Pando, a colony of aspens with one massive underground root system, has been shrinking.
The most massive organism on earth is not, as one might expect, a blue whale or a giant sequoia but a forest of quaking aspens. Pando, consisting of around 47,000 individual trunks spread across 106 acres, is a clonal colony whose source is a single male tree. The trunks are genetically identical and share a massive underground root system.
Quaking aspens typically form such groves of clones across the cooler areas of North America. Clusters of the slim, pale-barked trees can be found from Canada down into the United States. Pando, found in Utah, is simply the largest.
It is also shrinking. The death of mature trunks is routine, and while Pando has been predicted to be thousands of years old, individual trunks only live to be around 100-150 years old. New stems have historically grown from the root system, but now the older, dying trees are no longer being replaced at the same rate.
A paper published in PLOS ONE earlier in October by researchers from Utah State University implicated herbivores and human activities as major factors contributing to the organism’s decline.
The study examined three areas of Pando. The first area was completely untouched. Parts of the second area had been treated by the U.S. Forest Service in recent years, including burning and partial cutting, and the entire region was fenced. The third area was also fenced but was untreated. None of these interventions had been conducted by the researchers themselves.
The researchers collected data from 65 locations within these three areas, taking note of factors including elevation of the location, condition of the aspens in the area, number of young stems and presence of animal feces.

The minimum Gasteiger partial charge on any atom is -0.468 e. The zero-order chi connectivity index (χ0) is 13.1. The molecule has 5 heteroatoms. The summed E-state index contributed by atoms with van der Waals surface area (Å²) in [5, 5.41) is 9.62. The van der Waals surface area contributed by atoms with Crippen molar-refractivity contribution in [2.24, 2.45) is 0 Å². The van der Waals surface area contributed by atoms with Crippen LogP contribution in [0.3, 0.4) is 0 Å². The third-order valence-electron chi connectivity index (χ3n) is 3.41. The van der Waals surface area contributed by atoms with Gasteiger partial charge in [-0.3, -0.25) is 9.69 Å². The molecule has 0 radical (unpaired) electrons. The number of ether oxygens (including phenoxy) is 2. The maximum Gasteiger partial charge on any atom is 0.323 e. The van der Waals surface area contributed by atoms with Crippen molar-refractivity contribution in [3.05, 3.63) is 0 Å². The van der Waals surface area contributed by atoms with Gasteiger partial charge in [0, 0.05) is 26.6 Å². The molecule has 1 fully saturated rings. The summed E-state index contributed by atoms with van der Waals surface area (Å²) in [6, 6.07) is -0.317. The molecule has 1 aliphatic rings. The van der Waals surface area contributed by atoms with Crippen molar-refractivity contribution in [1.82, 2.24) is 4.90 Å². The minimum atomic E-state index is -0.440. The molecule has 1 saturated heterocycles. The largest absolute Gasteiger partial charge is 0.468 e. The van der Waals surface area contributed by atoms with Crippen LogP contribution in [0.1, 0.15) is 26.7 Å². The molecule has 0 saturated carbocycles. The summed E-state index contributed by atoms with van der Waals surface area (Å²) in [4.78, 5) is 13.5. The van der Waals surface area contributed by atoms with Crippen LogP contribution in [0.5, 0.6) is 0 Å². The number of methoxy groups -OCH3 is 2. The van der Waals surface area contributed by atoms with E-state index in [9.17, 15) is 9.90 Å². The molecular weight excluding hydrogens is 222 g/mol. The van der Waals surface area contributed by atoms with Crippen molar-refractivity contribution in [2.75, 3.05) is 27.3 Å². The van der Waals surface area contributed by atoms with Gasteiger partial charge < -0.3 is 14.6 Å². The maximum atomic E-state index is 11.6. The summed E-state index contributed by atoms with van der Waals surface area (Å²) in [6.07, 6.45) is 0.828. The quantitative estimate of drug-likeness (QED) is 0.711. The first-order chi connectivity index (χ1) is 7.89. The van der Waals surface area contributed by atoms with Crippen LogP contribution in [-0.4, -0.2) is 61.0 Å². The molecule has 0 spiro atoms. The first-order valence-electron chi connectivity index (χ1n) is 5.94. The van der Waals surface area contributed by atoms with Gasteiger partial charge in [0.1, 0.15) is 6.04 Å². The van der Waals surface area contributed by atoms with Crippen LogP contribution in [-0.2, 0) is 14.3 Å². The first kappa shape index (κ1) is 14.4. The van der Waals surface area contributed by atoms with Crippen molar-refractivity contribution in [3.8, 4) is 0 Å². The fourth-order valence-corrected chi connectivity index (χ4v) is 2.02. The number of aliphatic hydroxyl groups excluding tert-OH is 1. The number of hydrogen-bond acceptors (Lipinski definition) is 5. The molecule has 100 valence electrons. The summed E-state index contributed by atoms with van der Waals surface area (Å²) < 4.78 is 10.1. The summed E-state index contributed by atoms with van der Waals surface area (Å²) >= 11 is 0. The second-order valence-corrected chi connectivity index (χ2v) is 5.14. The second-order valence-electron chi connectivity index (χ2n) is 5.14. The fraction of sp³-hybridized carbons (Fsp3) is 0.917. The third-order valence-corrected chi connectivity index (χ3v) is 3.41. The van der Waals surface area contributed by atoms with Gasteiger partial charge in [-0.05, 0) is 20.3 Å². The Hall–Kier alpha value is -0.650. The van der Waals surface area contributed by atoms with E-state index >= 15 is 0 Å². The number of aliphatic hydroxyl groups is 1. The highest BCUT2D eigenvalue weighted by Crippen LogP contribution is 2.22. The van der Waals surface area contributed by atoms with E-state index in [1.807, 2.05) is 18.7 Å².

In addition, the study analyzed six aerial images taken between 1939 and 2011. These provided a striking visual of Pando’s change, showing that the area covered by aspens has been shrinking over the course of the seven decades. The increase of human activity in the area can also be observed from the photographs, with the appearance of campgrounds, roads and other structures.
The culprit most directly responsible for Pando’s decline was suggested to be herbivores. Where the grove is not effectively fenced, mule deer and domestic cattle can forage, eating young aspens. The researchers recorded that the herbivores have been grazing at unsustainable rates, stunting Pando’s regeneration.
Human activity, however, has had a significant impact on the herbivores and by extension, the grove. The depletion or removal of natural predators, along with bans on hunting near the recreational areas within Pando, have contributed to steep rises in herbivore numbers. Mule deer fleeing human activity elsewhere have also concentrated their numbers in the colony. At this time, the U.S. Forest Service allows domestic cattle to graze in the grove for a few weeks during the summer.
The researchers from Utah State University recommended taking measures to protect Pando from herbivores, including fencing, managing deer numbers and preventing cattle from entering, or incorporating strategies to keep animals moving through and, hopefully, out of the area.
Protecting Pando is not only an effort to preserve a unique organism. Aspen groves across the continent are similarly at risk, and while they may not be as iconic as Pando, they serve as the keystone species in some areas, playing host to a variety of other organisms. It is hoped that strategies used to save Pando can be more broadly applied.
This breadth will likely expand beyond aspens. The researchers from Utah State University noted that the negative effects of too many herbivores such as mule deer on ecosystems are frequently overlooked. Recognizing important interactions can allow for direct measures — fencing, for instance — to be taken and can also broaden recognition of how humans impact ecosystems through their effect on herbivores.
The fate of thousands of other organisms may well depend on what happens to one giant aspen.